It’s not just New Hampshire anymore. Two other states have joined an effort to bar Trump from their respective 2024 ballot over the January 6 event. Last month, it was reported that New Hampshire Secretary of State David Scanlan, a Republican, was seeking legal counsel concerning disqualifying the former president ahead of their crucial primary. He’s consulting with the state’s attorney general’s office on next steps. This legal attempt to bar Trump from ballots stems from an interpretation of Section III of the 14th Amendment:
No person shall be a Senator or Representative in Congress, or elector of President and Vice-President, or hold any office, civil or military, under the United States, or under any State, who, having previously taken an oath, as a member of Congress, or as an officer of the United States, or as a member of any State legislature, or as an executive or judicial officer of any State, to support the Constitution of the United States, shall have engaged in insurrection or rebellion against the same, or given aid or comfort to the enemies thereof. But Congress may by a vote of two-thirds of each House, remove such disability.
Now, Michigan and Arizona have joined this chorus, with the Mitten State standing out from the other two, as Secretary of State Jocelyn Benson is being sued to keep Trump off the ballot (via ABC News):
Several advocacy groups have said that Trump’s actions on Jan. 6, 2021, fit that criteria — that he directly engaged in an insurrection. The legal theory has been pursued, unsuccessfully, against a few other elected Republicans; arguing their actions around Jan. 6 and support for overturning the 2020 election results amounted to the disqualifying behavior.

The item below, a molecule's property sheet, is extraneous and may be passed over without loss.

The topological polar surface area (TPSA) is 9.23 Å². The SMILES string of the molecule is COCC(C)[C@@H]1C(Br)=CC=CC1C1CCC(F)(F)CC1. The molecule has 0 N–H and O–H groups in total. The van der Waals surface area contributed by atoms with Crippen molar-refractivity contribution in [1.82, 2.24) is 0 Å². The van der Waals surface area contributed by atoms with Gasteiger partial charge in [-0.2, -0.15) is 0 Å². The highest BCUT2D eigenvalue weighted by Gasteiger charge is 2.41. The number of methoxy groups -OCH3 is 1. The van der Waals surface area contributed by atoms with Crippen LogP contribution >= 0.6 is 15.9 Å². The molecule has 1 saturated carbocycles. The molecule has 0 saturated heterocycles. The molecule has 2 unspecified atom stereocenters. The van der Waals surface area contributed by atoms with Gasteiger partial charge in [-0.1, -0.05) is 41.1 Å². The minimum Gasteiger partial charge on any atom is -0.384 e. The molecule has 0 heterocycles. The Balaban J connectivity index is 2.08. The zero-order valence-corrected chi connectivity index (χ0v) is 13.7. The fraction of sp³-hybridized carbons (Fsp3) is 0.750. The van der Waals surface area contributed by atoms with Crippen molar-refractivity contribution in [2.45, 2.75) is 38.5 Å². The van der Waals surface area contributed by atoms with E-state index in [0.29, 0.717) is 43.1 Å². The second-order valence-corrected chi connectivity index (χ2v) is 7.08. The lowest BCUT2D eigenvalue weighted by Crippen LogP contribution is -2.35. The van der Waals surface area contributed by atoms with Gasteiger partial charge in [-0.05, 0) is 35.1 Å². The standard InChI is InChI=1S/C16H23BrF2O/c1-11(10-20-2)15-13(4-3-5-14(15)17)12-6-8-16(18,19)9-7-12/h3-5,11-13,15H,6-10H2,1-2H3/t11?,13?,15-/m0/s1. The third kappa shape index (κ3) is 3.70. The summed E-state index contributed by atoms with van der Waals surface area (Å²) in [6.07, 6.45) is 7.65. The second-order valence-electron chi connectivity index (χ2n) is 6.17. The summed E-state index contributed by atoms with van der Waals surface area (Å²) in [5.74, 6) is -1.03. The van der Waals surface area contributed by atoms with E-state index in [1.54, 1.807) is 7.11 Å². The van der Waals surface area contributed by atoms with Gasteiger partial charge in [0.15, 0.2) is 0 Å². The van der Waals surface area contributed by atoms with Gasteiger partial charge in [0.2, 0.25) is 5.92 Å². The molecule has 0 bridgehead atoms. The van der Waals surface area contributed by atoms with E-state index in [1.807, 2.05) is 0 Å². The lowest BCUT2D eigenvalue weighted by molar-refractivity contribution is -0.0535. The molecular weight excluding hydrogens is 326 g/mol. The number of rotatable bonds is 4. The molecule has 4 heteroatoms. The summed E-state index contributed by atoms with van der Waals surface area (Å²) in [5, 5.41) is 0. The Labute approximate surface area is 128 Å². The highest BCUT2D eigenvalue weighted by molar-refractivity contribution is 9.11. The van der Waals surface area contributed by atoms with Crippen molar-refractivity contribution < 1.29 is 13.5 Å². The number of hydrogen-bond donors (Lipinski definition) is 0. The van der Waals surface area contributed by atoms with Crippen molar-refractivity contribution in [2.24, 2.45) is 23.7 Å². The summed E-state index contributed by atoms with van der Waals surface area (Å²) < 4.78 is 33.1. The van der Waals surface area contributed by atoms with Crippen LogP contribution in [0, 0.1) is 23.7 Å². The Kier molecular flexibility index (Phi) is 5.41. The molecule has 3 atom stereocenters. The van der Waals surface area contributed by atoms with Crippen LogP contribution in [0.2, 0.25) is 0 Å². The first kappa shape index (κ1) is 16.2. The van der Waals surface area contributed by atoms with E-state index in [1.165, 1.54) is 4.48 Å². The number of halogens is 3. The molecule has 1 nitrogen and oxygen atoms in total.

Robert Davis — widely known in Michigan as a citizen activist who serially sues state politicians — on Monday filed a lawsuit that urges Secretary of State Benson to declare Trump is ineligible to run for office.
Davis asked Benson to make a decision on Trump’s candidacy within 14 days.
Asked by ABC News her thoughts on Davis’ lawsuit, Benson said her focus is on upholding the law and acknowledged her state’s position as a battleground will influence public narrative nation wide surrounding the issue.
In Arizona, Secretary of State Adrian Fontes, a Democrat, said that he was planning for the possibility of challenges to Trump’s ballot eligibility but does not himself have the authority to explicitly bar Trump from appearing on the ballot.
Last year, the Arizona Supreme Court ruled that there would be no way for his office to enforce the disqualification clause, only Congress would have the right to do so — a ruling Fontes called “dead wrong.”
“If that was the case, then no constitutional qualifier applies. So, a 23-year-old born in Poland, for example, who never became a citizen, could run for president in Arizona,” Fontes told ABC News.
Fontes said he doesn’t know of any specific individual or groups who have organized to file a lawsuit challenging Trump’s eligibility, but his office has gotten phone calls and notes objecting to the former president potentially appearing on the ballot.
For now, he’s “deciding on how to decide” how to proceed with who exactly appears on the 2024 ballot and gathering clarification from legal counsel.
Jonathan Turley has strongly disagreed with this interpretation of the 14th Amendment, noting that there is insufficient evidence that Trump committed such a crime. It’s why he isn’t facing such charges from Special Counsel Jack Smith, but as you know, facts won’t stop anti-Trump forces from trying to derail his candidacy.